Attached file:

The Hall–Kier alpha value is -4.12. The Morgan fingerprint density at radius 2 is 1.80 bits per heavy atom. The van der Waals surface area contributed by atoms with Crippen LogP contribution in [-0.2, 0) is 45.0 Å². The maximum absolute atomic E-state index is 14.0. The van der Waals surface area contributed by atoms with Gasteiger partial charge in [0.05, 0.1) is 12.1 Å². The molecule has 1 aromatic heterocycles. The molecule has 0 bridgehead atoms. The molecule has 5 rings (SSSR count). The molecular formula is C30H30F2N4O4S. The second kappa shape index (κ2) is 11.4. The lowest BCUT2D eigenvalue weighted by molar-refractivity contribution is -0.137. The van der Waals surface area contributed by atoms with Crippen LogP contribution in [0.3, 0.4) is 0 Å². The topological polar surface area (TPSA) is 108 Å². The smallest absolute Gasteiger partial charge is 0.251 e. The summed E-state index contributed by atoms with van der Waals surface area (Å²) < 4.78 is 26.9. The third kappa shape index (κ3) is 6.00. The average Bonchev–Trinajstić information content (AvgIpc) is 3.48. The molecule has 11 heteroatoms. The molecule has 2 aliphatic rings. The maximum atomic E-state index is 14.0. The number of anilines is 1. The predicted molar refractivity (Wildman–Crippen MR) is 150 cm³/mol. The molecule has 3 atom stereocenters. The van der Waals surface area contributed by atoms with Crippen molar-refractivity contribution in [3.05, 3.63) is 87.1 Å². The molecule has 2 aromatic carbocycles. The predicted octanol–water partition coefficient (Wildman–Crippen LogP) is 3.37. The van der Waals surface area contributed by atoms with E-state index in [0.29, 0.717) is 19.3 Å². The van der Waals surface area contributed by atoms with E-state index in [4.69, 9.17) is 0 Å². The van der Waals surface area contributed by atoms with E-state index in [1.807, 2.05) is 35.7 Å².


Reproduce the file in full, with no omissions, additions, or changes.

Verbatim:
The Hall–Kier alpha value is -4.12. The Morgan fingerprint density at radius 2 is 1.80 bits per heavy atom. The van der Waals surface area contributed by atoms with Crippen LogP contribution in [-0.2, 0) is 45.0 Å². The maximum absolute atomic E-state index is 14.0. The van der Waals surface area contributed by atoms with Gasteiger partial charge in [0.05, 0.1) is 12.1 Å². The molecule has 1 aromatic heterocycles. The molecule has 0 bridgehead atoms. The molecule has 5 rings (SSSR count). The molecular formula is C30H30F2N4O4S. The second kappa shape index (κ2) is 11.4. The lowest BCUT2D eigenvalue weighted by molar-refractivity contribution is -0.137. The van der Waals surface area contributed by atoms with Crippen LogP contribution in [0.3, 0.4) is 0 Å². The topological polar surface area (TPSA) is 108 Å². The smallest absolute Gasteiger partial charge is 0.251 e. The summed E-state index contributed by atoms with van der Waals surface area (Å²) < 4.78 is 26.9. The third kappa shape index (κ3) is 6.00. The average Bonchev–Trinajstić information content (AvgIpc) is 3.48. The molecule has 11 heteroatoms. The molecule has 2 aliphatic rings. The maximum atomic E-state index is 14.0. The number of anilines is 1. The predicted molar refractivity (Wildman–Crippen MR) is 150 cm³/mol. The molecule has 3 atom stereocenters. The van der Waals surface area contributed by atoms with Crippen molar-refractivity contribution in [3.05, 3.63) is 87.1 Å². The molecule has 2 aromatic carbocycles. The predicted octanol–water partition coefficient (Wildman–Crippen LogP) is 3.37. The van der Waals surface area contributed by atoms with E-state index in [0.29, 0.717) is 19.3 Å². The van der Waals surface area contributed by atoms with E-state index in [4.69, 9.17) is 0 Å². The van der Waals surface area contributed by atoms with E-state index in [1.807, 2.05) is 35.7 Å².